Saturday, July 20, 2013

The History of Excel

+Bill Jelen just highlighted this video of the history of Excel on Google+


It brings back memories of the names we have heard about. The famous Charles Simonyi (who also gave us the Hungarian Notation), names like Jeff Raikes, Jon Devaan.

Multiplan  wasn't just "a" spreadsheet. It was "the" spreadsheet for Microsoft. I experienced it on CP/M and MS-DOS. I didn't like it because I have this dyslexic type issue with Row 1 Column 1 - I keep getting my rows and columns mixed up and I guess most of the world too. So the Visicalc / Supercalc / Lotus 1-2-3 / Symphony family became much more popular because that family uses the A1 notation - the same notation that maps often use (like Melbourne's Melways).

But I had a healthy respect for it. On 64k RAM machines, it pioneered the idea of multiple file Consolidation - a feature that Excel carries to this day. And that R1C1 notation is a strong part of the Excel Object programming model. You can refer to a cell as Range("A1") or you can refer to a cell as Cells(1,1). In programming rather than hands on use, the ability to interpose Cells(x,y) where x and y are index variables that can be iterated in an array, is so much more preferable than thinking  FOR X=1 TO what number is AZ ?

For those who never experienced the Lotus 1-2-3 Macro language, it was at first, more approachable because it copied keystrokes exactly and directly - there was no mouse then, no other program running side by side to distract the program. We used to dream in /RE~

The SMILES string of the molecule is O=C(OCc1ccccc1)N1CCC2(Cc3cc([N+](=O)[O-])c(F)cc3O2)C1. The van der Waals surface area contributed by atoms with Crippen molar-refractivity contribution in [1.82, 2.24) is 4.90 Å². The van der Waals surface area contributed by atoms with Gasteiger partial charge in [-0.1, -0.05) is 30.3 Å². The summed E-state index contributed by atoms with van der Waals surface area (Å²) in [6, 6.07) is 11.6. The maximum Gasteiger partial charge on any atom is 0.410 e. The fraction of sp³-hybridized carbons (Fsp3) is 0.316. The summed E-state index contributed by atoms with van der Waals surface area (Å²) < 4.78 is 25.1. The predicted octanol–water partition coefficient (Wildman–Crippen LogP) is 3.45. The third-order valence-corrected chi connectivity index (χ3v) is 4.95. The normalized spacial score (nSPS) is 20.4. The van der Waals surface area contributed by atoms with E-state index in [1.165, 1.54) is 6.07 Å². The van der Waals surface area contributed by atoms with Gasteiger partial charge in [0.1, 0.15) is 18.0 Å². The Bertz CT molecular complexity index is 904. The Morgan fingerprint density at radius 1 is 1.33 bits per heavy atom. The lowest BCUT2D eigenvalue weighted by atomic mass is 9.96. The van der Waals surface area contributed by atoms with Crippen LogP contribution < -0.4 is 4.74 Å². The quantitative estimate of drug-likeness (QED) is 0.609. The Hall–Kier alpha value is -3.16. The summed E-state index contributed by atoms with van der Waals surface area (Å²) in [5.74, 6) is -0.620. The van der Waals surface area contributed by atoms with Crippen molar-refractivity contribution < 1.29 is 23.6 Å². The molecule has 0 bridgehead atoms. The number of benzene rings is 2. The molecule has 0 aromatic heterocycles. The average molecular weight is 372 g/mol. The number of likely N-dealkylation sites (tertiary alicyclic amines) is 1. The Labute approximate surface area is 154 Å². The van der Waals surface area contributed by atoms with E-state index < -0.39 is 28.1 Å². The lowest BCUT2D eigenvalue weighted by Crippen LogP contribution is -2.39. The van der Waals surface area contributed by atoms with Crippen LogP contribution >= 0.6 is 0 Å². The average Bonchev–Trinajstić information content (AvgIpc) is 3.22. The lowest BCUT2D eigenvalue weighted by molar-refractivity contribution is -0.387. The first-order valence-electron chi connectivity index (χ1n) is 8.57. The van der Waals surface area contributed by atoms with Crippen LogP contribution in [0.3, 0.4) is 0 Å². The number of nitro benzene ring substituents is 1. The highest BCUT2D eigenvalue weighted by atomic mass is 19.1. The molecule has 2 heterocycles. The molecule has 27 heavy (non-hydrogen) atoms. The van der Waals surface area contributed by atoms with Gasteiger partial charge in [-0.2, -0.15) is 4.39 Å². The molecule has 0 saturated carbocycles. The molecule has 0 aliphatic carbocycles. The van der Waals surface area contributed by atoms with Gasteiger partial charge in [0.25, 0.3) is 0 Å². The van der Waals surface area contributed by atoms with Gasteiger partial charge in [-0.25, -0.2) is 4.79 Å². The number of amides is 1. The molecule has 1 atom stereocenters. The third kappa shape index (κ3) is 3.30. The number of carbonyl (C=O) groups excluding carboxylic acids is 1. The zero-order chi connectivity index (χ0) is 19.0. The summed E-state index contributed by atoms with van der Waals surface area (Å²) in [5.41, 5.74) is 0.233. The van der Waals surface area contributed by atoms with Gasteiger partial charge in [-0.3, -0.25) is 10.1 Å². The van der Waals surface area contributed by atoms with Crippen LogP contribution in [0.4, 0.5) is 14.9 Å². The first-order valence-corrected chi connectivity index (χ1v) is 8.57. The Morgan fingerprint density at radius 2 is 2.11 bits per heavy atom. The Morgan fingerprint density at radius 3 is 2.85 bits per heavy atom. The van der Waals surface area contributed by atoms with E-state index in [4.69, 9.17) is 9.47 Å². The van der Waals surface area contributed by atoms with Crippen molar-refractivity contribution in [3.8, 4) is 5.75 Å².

But VBA + Excel Object Model + DAO (Data Access Objects) are so much more powerful, detailed and clearer to understand and write once you get it

The Office Suite

Jeff Raikes says that proposing that Microsoft sell Word + Excel + Powerpoint + Access as a suite of programs was real brave. To me in those days, it was a no-brainer. Because the genre of an integrated single program with multiple facets had run its course. Remember Lotus Symphony (which was a spreadsheet that tried to be a single table database, wordprocessor, chartist, console window, presenter), Context MBA (which seemed to only live on HP computers), Ashton Tate Framework (I actually produced a dot matrix Company report) ? Or Microsoft Works? Nah, the better way was to just package separate specialised programs in a sales package rather than a technology solution.

Run Everywhere

Charles Simonyi said that Multiplan was the most portable program they had. It ran everywhere. So Microsoft used their end user product to encourage their compiler product teams to produce executable binaries on many platforms.  Come back to the present. Office desktop runs on Windows 8 Intel. Office RT is not the full suite of products and runs on ARM processors on Windows 8 RT. Office Web Apps run on Skydrive in the cloud. But none of the single products like Excel, actually have all the features that Office desktop has. Maybe that's what's wrong with Microsoft today - they don't have the magic to make things work.

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